Robert Lee Frost, named after the Confederate general, was born in 1874 in California, nine years after the end of the Civil War. His father was an unsuccessful politician and a severe and humourless man; he suffered bouts of depression and was often violent. Robert Frost’s early childhood was further disorganised by domestic chaos, frequent moves and patchy education; at the age of eleven he tried to offer comfort during the final stages of his father’s death from tuberculosis.

By this time the family had moved to New England to join Robert’s grandparents. He now attended school regularly and fell in love with a fellow pupil, Elinor White, whom he was eventually to marry. He spent some time at both Dartmouth College and Harvard, but left to farm, learn to make shoes and write. His first two books of poetry were published during a visit to England with his family from 1912 to 1915. These demonstrated ‘his simple woodland philosophy’, as a reviewer put it at the time, but also gave glimpses of the more troubled spirit to be further expressed in later collections.

In ‘Mending Wall’, the first poem in the second collection, he examines and partly undermines the dull old saying he had seen on an advertisement for a picket fence: good fences make good neighbours. Frost explained that the poem explored ‘the impossibility of drawing sharp lines and making distinctions between good and bad’. The poem is grounded in the companionable and necessary farm job of helping his neighbour fill in gaps in the wall: the ‘something that does not love a wall’ is actually frost, but the poet plays with the idea that there is a more mysterious force at work.

‘After Apple-picking’ also, of course, describes a farming chore. The patterns of the poem, its tempo and rhythm, brilliantly suggest that labour has drained the narrator’s energy. Yet in the drowsy numbness of apple scent, almost asleep, he becomes aware of the strangeness of familiar things; it is an intensely creative state, and in its own way equally draining.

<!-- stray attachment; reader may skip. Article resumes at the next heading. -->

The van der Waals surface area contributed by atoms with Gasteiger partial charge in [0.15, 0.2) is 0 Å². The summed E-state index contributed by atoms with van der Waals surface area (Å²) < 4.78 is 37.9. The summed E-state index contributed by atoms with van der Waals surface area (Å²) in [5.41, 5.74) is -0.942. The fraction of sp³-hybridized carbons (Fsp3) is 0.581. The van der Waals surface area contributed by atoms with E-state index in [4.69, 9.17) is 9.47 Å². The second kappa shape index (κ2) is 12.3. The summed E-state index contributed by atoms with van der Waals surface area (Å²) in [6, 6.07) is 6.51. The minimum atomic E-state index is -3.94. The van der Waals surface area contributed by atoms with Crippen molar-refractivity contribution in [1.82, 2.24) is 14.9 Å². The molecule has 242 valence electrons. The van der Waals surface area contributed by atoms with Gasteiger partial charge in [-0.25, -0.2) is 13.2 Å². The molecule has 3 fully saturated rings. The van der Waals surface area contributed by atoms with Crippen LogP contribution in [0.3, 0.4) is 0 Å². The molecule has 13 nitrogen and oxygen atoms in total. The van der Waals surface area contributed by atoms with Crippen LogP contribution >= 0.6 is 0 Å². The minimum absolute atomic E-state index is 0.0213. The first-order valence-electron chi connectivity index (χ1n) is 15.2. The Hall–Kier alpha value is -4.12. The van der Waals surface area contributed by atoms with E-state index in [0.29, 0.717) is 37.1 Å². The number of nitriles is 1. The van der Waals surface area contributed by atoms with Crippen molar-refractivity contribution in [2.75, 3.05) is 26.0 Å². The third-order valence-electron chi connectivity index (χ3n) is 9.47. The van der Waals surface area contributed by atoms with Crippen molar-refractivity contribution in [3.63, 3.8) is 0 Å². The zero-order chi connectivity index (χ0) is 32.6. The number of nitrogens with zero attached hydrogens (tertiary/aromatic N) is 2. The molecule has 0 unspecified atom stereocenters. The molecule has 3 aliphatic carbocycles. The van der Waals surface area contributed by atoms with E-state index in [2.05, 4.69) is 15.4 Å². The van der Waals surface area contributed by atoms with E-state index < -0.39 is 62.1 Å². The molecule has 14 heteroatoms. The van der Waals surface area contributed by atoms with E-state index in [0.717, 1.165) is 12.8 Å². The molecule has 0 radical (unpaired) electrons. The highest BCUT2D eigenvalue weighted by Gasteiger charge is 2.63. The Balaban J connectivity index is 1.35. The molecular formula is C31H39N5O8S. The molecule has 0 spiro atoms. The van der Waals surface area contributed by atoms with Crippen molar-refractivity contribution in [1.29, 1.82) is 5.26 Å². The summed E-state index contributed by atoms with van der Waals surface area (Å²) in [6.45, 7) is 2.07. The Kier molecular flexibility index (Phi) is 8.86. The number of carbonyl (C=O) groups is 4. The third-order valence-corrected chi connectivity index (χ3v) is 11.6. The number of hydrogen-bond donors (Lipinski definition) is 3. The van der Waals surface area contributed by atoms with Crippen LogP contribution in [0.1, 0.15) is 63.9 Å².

While in England, Frost became a close friend of the poet Edward Thomas. ‘The Road Not Taken’, published in 1916, is partly a teasing comment on the difficulty Thomas had in making decisions about the direction of his life. But the ambivalence is also Frost’s own: ‘I have been pulled two ways and torn in two all of my life’, he said in a letter written at almost the same time.

The last two poems recorded here were written much later. ‘Desert Places’ (1936) is a bleak statement of loneliness and despair: Frost’s account of the desert places within himself.

After Elinor’s death in 1938, Frost fell in love with a married woman; this passion late in life is celebrated in a love sequence in his collection The Witness Tree (1942). ‘The Silken Tent’ opens the sequence and describes the delicate tension between her bondage and freedom, as she is pulled, loosely by her husband in marriage or tightly by Frost in love.

Robert Frost died in 1963. In his final years, he was honoured and celebrated. He recited a poem at the Inauguration of President Kennedy who had often quoted Frost at the end of his campaign speeches: ‘But I have promises to keep / And miles to go before I sleep’.

Poems by Robert Frost

Books by Robert Frost